Following a phenomenological psychological account of empathy, we could say that empathy occurs when we are adopting the phenomenological attitude and directing our presence toward the other person’s meaningful expression. What is important here from a practical psychological perspective is that we utilize the psychological reduction, similar to its use in Giorgi’s descriptive phenomenological psychological research, in order to account for a worldly consciousness. I am not saying that the philosophical, transcendental reduction is not useful in understanding empathy as a phenomenon, because it is certainly essential for philosophical reasons. However, in a practical psychological context, we need to assume that the acts of the other are real.

Also, within this attitude we are also utilizing our imaginative variations in order to capture the essential meaning-expression of the other, which is not the same as an explicit simulation. More specifically, a phenomenologist’s use of imaginative variations is not primarily a method in which I imagine what the other person’s experience would be like for me (although this could be the case in certain circumstances), but instead one’s imagination is utilized as to discover essential meanings for the other, based upon the other’s expressions.

In other words, we need to redirect the psychology of empathy to have a primary focus on the other. Obviously this does not imply that phenomenologists deny that self-experience is a part of understanding the other or that they completely rule out the possibility of empathy occurring in moments when “taking the perspective of the other.” As Zahavi (2010) noted, “…there is a decisive difference between arguing that the former is a necessary condition (and that there would be no other-experience in its absence) and claiming that self-experience somehow serves as a model for other-experience, as if interpersonal understanding is basically a question of projecting oneself into the other” (p. 295).

In other words, there is a distinctive difference between what is meant by projection or simulation and the ability to be present to meanings in another’s expression when you see it. I would say that recognizing the primacy of the other is one of the key phenomenological insights regarding the study of empathy and provides an essential shift in perspective for the psychology of empathy and interpersonal understanding. The term “simulation” does not capture this primary focus on the other. As Gallagher and Zahavi (2008) have stated “If I project the results of my own simulation on to the other, I understand only myself in that other situation, but I don’t necessarily understand the other”   (p. , 177).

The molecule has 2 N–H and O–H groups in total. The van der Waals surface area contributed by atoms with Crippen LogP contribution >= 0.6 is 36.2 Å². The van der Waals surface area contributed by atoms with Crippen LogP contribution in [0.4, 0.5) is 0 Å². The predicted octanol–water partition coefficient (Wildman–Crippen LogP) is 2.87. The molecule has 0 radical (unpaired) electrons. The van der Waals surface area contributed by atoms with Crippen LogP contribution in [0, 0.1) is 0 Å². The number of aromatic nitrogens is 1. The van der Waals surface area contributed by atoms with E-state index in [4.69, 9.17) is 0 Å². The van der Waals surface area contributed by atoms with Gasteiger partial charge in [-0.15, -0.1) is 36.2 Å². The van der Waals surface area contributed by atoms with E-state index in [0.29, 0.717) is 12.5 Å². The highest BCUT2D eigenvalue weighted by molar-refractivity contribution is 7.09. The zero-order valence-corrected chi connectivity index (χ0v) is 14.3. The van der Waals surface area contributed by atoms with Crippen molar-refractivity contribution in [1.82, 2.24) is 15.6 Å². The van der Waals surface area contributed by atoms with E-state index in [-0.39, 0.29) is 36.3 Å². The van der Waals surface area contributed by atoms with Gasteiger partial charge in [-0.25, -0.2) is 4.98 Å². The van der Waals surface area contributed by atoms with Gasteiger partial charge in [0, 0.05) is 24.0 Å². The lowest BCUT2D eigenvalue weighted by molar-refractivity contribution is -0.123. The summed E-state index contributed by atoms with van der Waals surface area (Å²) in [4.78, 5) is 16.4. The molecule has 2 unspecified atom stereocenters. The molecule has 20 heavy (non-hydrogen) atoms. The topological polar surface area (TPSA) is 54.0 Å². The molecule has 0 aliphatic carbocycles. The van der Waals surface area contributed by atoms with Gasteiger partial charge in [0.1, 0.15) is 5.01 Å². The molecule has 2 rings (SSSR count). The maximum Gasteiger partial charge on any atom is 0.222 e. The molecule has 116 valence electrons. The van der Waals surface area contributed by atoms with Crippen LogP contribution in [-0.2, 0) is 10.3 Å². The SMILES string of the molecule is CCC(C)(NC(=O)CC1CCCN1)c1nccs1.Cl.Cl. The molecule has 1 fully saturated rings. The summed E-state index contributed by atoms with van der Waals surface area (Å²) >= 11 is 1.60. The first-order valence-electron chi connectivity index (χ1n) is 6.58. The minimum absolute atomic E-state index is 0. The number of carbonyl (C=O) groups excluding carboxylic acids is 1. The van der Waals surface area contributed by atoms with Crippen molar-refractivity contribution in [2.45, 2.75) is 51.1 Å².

Let us return to the original question concerning the experience of being effective and productive at work and having a primary focus on the other.  First, if you have a primary focus on the other and have a clear sense of what this means experientially (as learned, for example, during the empathy training), you will have a clear sense of what the other person’s experience is, as opposed to what your own experience is. This would perhaps make working with other human beings less confusing and stressful, because it would be based on a more authentic, realistic, and therefore practical understanding of others.

Secondly, in exploring different interventions or solutions with another person, you would know that you started your intervention or solution from that person’s experience of a situation and not solely from your own understanding of what this situation would be like for you. Such a work stance can without a doubt be experienced as if you are now being more effective at work, because you do not have to try out a variety of solutions or interventions based upon your own experience of a hypothetical situation (i.e., simulation) until you finally manage to find the one that is congruent with the experiential world of your client (or patient).

In addition, despite the fact that people experience themselves more effective at work, we can also see an essential implication for the empathy training in clinical supervision. If we train students to see the other as other more clearly, we would take preventive measures in terms of potential ethical problems that might occur in practice. So instead of trying to “take the perspective of the other”, students will be trained in a descriptive phenomenological way to direct their presence toward the other’s meaningful expression.

Now, I want to be careful here because I might be misunderstood to be advocating “adopting the perspective of the other” in a literal way, which would be naive. I absolutely do not mean that we experience the other person in way they experience themselves, as if we are “in his or her head.” Phenomenology does not make that claim. Also, humanistic psychologists often use the expression “taking the perspective of the other” as meaning that they have a primary interest in the other. I claim that our primary interest should be in the meaning of an experience for the other person, and that as a guiding interest this is decisively different–and in fact phenomenally, meaning perceptibly different–from trying to imagine what the meaning of the other’s experience would be for me.

I would say that the evaluations of a phenomenologically-based approach to empathy training show that a descriptive phenomenological account of empathy points to “the primacy of the other,” and adopting such a working stance can be experienced as yielding greater effectiveness and productivity at work. My fundamental point, which mainstream psychology has yet to absorb, is that to be true to the lived-meaning of empathizing, the psychological study of empathy must focus not merely on our self-experience, but on how we are present to others.



Coplan, A. & Goldie, P. (2011). Empathy: Philosophical and psychological perspectives. Oxford, England: Oxford University Press.

Englander, M. (submitted). Empathy training from a phenomenological perspective.  Journal of Phenomenological Psychology.

Gallagher, S. & Zahavi, D. (2008). The phenomenological mind: An introduction to philosophy of mind and cognitive science. London, England: Routledge.

Giorgi, A. (2009). The descriptive phenomenological method in psychology: A modified Husserlian approach. Pittsburgh, PA: Duquesne University Press.

Zahavi, D. (2010). Empathy, embodiment and interpersonal understanding: From Lipps to Schutz. Inquiry, 53/3, 285-306.